Live Through This

That Joke Isn’t Funny Anymore

There’s a difference between humor and bullying. It just took me a while to realize it.

Illustration by Caitlin

In fifth grade there was this girl, Paulette,* who was short and round, like a kickball, and really blonde and pale—practically albino. Like me, she was quiet, unathletic, and at the mercy of Liza, Brooke, and Cassie, the most popular girls at our suburban school. Sometimes during recess, they made Paulette run around the baseball diamond that was painted on our asphalt playground.

“Go, Paulette, go!” they mock-cheered, struggling to breathe because they were laughing so hard.

Paulette was struggling to breathe, too. And there were tears in her eyes, but she kept running for as long as they told her to. When they let her stop, she forced herself to laugh with them. With us. Because I laughed, even though I knew it wasn’t funny.

In junior high, I realized these jokes were really just bullying, and I stopped tolerating Liza, Brooke, and Cassie. But during sophomore year, when I started dating Greg, “joking” got confusing again.

By then I’d developed a dark, sarcastic sense of humor—very Winona Ryder in Heathers. Sometimes you have to poke fun at the fucked-up things in the world—including the reasons people are mean to one another in the first place—or you just get depressed. It was a coping mechanism, and one of my only healthy ones.

I hung out with a crowd that had a similar sense of humor, and we pulled a lot of pranks—mostly doing harmless stuff to one another. Like this one time during Christmas, when people were decorating their walkways with those little paper bags with candles inside. We swiped a bunch (OK, so this wasn’t a totally victimless crime) and piled them on top of another friend’s car. This guy was annoyed, and not at all amused, but he generally took things too seriously. We all thought he was someone who needed to “lighten up” anyway.

Greg and I started going out not long after that. Then I became the person who was told she needed to “lighten up.” Greg would say those words to me a lot.

The first time was about three weeks into our already intense relationship. He’d dated my friend Acacia before he was with me, and she’d left this stuffed animal, a pink duck, at his house. She asked me to ask him to give it back, and when he brought it to school, it was horribly vandalized. He’d burned off its fur in some places and had written all over it in Sharpie. Things like “Skunkhead,” which poked fun at Acacia for having recently bleached half of her naturally black hair blonde.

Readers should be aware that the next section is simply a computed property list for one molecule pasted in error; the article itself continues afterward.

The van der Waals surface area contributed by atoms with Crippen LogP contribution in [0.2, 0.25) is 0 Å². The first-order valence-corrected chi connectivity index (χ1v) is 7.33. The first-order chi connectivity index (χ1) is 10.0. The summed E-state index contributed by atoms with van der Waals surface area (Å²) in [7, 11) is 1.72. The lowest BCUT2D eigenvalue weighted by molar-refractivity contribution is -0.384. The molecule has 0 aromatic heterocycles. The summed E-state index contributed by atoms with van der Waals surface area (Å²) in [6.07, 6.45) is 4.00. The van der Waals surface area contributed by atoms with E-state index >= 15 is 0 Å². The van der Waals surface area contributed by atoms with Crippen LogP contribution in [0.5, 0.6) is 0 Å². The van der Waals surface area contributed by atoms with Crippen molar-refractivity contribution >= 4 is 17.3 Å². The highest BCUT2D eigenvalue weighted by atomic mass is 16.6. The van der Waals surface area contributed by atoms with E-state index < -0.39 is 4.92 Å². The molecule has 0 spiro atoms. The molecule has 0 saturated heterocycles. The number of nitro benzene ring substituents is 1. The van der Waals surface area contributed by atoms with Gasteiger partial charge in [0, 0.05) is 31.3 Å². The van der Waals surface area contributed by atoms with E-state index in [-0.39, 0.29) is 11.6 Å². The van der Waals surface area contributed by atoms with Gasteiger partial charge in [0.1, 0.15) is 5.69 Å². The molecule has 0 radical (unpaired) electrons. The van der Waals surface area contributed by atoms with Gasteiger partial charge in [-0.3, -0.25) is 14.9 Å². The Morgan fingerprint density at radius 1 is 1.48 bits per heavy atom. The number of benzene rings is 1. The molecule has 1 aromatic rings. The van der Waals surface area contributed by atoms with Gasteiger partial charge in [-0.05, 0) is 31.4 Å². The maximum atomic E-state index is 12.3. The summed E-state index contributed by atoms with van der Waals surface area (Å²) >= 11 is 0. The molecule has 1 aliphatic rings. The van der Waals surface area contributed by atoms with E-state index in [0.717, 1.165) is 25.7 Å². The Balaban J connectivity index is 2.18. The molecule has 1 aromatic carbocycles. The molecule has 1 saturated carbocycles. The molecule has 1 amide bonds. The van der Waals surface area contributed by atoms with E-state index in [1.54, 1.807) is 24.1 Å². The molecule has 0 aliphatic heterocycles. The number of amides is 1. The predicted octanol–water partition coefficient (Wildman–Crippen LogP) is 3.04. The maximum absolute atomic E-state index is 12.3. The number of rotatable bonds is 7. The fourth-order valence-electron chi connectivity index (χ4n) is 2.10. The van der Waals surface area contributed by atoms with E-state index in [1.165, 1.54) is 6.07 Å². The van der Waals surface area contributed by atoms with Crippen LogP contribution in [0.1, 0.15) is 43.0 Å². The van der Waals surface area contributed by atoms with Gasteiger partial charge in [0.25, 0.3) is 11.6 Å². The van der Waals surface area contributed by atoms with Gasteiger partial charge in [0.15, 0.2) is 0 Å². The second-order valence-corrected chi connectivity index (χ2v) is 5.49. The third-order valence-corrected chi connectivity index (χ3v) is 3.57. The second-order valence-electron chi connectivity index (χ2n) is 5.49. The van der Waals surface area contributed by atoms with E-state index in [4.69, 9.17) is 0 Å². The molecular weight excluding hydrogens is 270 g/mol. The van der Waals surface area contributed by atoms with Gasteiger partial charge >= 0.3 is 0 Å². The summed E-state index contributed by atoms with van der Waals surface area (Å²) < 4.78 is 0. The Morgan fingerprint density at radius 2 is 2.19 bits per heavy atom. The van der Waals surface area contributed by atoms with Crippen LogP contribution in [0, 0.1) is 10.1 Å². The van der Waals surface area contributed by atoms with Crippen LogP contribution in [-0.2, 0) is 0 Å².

“It’s a joke, and she actually deserves it for copying you,” he said (I’d dyed a blonde streak in my hair three months earlier). Then he made me give the duck to her, laughing as he watched the expressions on our faces—hers sorrowful, and mine apologetic and fearful. “God, you need to lighten up!” he insisted when I walked back to him with my chin quivering, about to cry.

He said it again a couple of months later. Greg and I were walking down a busy street when two frat-boy types pulled up in a convertible and started hollering at me, “HEY, BAYYY-BEEE!” I attempted to kick their car as they drove off. I expected Greg to do the same thing. Instead, he threw me over his shoulder and intentionally flipped up my skirt, flashing my panties to them—and the entire block.

When he put me down, I had tears in my eyes. “Why the hell did you do that?” I yelped.

“Because it was funny. Lighten up.”

So I laughed like Paulette did when Liza, Brooke, and Cassie harassed her in grade school. Like I used to do. I laughed because I felt so sick inside that if I didn’t, I might have thrown up instead.

Over the course of our six-month relationship, there were a lot of these kinds of “jokes.” Things that were supposed to be funny made me feel totally horrible about myself. I made excuses for him—he’s insecure or doing it to cope—but eventually the ribbing got to me. And every time I got upset when he was “kidding around”—whether he was exposing my underwear to strangers or making fun of my diary after begging to read it—Greg said I was overreacting. I was crazy, or something was wrong with my sense of humor.

I’d swallow back tears, thinking—fearing—he was right. As far back as first grade, my teachers told my parents how “sensitive” I could be, and I’d been struggling with depression since junior high. Maybe there really was something wrong with me.

At the end of sophomore year, after Greg and I broke up, I began to understand that his jokes really weren’t funny. In fact, just like the many other mind games he played—like trying to control whom I hung out with and what I wore—they were abusive.

Around this time, I officially lost my sense of humor. I even started to hate the word funny. In a zine I published junior year about that relationship, I wrote about how an acquaintance, Ray, told me he thought it was “funny” that Greg—the person I then hated most—was someone I used to loved very much. I wrote that I’d told Ray it wasn’t funny at all—I hated Greg because he hurt me. Then I wrote in big, bold letters: “I’M STARTING TO THINK THE WORD ‘FUNNY’ IS MISUSED.

Sometimes it is. Sometimes we use “funny” in place of “fucked up.” Sometimes we tease other people to compensate for our own insecurities—like Liza, Brooke, and Cassie seemed to do in grade school—and sometimes we make fun of ourselves for the same reason. Sometimes we push it too far—like Greg did—and it becomes abuse or bullying.

There also are times we laugh because we’re trying not to cry. We’re afraid we’ll be the butt of the next “joke” if we don’t, or we feel humiliated or scared. If you completely refuse to let yourself laugh at anything, though, you can fall into a debilitating depression or spiral out of control trying to have “fun” in other ways.

I had to learn about humor all over again. I watched comedies I’d always loved, like The Simpsons. I hung out with my delightfully immature friends Jack and Rob. Sometimes they made fun of things I cared about—like being vegan—and sometimes I flipped out. The difference was they never got mad or defensive about it like Greg had.